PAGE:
Since joining IMPACT, I have had my reasons both reinforced and expanded…After I started working with IMPACT, I once had a co-worker who, at the end of a long day, was bemoaning the fact that she had to drive to far off mall to buy a certain gift for a bridal shower.  She was tired, and really not looking forward to the drive, but it had to be done that night since the party was in a day or two.  After finding out what store she had to go to, I suggested she go to the mall that was significantly closer to her work and home – only about 15 minutes away from either.  She appreciated the suggestion, but said she didn’t want to go there at night because she didn’t feel comfortable there.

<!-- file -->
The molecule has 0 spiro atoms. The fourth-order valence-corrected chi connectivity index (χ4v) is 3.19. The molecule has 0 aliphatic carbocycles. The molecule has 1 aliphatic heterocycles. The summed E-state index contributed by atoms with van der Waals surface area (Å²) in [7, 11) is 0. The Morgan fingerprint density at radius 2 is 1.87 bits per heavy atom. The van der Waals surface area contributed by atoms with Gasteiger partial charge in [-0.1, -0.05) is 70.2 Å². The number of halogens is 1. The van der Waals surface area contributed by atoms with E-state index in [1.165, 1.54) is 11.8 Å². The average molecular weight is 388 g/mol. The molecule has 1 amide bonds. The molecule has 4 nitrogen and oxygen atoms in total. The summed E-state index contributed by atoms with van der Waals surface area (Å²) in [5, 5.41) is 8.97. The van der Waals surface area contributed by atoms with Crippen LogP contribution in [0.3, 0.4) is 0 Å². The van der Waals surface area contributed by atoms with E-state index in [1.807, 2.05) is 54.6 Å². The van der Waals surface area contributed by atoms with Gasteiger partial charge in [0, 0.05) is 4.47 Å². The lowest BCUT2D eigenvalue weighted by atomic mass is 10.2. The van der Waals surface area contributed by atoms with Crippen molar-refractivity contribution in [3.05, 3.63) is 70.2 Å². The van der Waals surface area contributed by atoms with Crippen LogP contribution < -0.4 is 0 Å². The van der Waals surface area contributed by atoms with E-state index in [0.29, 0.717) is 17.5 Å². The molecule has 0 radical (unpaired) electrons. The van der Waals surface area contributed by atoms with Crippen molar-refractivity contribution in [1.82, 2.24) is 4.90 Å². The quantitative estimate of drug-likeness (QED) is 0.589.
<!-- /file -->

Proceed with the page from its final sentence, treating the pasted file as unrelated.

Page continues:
I thought to myself how horrible this is…my co-worker has to significantly inconvenience herself because she doesn’t feel safe.  As a man, I very seldom have to make decisions about my safety when I decide to go places, but for her it was a regular, almost daily, occurrence.  This is terribly unfair – and I want to do what I can to right this wrong.  For far too long women have traded freedom for safety –it’s time for that to end.

So I do IMPACT for many reasons – and it continues to give me more than I give it.   

Thanks for reading my story.

Monday, October 10, 2011

More Than “Muggers”


By Bree S.